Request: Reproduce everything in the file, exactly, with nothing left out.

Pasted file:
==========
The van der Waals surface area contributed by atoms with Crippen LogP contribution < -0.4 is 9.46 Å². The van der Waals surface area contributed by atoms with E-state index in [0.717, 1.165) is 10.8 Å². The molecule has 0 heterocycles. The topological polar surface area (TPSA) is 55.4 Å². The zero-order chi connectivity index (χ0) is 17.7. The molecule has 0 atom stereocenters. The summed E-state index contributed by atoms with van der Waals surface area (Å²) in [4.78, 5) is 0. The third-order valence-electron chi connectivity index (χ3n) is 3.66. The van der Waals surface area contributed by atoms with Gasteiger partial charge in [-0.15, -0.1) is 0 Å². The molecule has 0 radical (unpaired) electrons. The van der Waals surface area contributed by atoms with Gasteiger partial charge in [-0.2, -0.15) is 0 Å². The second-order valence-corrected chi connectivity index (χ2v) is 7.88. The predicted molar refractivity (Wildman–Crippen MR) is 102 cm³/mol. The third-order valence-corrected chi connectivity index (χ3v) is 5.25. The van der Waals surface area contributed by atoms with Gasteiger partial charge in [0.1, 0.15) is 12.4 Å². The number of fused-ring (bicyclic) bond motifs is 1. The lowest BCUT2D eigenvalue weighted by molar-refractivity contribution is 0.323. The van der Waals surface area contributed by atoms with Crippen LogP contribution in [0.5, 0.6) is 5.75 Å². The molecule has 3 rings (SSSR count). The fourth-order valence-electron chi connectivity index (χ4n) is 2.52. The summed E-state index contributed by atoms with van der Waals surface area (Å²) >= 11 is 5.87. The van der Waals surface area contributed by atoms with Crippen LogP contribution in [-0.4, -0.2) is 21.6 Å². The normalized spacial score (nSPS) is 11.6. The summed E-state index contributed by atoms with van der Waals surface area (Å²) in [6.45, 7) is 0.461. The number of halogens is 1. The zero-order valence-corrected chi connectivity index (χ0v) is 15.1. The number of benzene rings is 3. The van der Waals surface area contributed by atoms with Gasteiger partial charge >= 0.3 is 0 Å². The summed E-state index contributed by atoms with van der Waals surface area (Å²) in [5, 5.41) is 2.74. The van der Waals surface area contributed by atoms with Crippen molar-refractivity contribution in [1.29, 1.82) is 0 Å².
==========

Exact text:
The van der Waals surface area contributed by atoms with Crippen LogP contribution < -0.4 is 9.46 Å². The van der Waals surface area contributed by atoms with E-state index in [0.717, 1.165) is 10.8 Å². The molecule has 0 heterocycles. The topological polar surface area (TPSA) is 55.4 Å². The zero-order chi connectivity index (χ0) is 17.7. The molecule has 0 atom stereocenters. The summed E-state index contributed by atoms with van der Waals surface area (Å²) in [4.78, 5) is 0. The third-order valence-electron chi connectivity index (χ3n) is 3.66. The van der Waals surface area contributed by atoms with Gasteiger partial charge in [-0.15, -0.1) is 0 Å². The molecule has 0 radical (unpaired) electrons. The van der Waals surface area contributed by atoms with Gasteiger partial charge in [-0.2, -0.15) is 0 Å². The second-order valence-corrected chi connectivity index (χ2v) is 7.88. The predicted molar refractivity (Wildman–Crippen MR) is 102 cm³/mol. The third-order valence-corrected chi connectivity index (χ3v) is 5.25. The van der Waals surface area contributed by atoms with Gasteiger partial charge in [0.1, 0.15) is 12.4 Å². The number of fused-ring (bicyclic) bond motifs is 1. The lowest BCUT2D eigenvalue weighted by molar-refractivity contribution is 0.323. The van der Waals surface area contributed by atoms with Crippen LogP contribution in [0.5, 0.6) is 5.75 Å². The molecule has 3 rings (SSSR count). The fourth-order valence-electron chi connectivity index (χ4n) is 2.52. The summed E-state index contributed by atoms with van der Waals surface area (Å²) >= 11 is 5.87. The van der Waals surface area contributed by atoms with Crippen LogP contribution in [-0.4, -0.2) is 21.6 Å². The normalized spacial score (nSPS) is 11.6. The summed E-state index contributed by atoms with van der Waals surface area (Å²) in [6.45, 7) is 0.461. The number of halogens is 1. The zero-order valence-corrected chi connectivity index (χ0v) is 15.1. The number of benzene rings is 3. The van der Waals surface area contributed by atoms with Gasteiger partial charge >= 0.3 is 0 Å². The summed E-state index contributed by atoms with van der Waals surface area (Å²) in [5, 5.41) is 2.74. The van der Waals surface area contributed by atoms with Crippen molar-refractivity contribution in [1.29, 1.82) is 0 Å².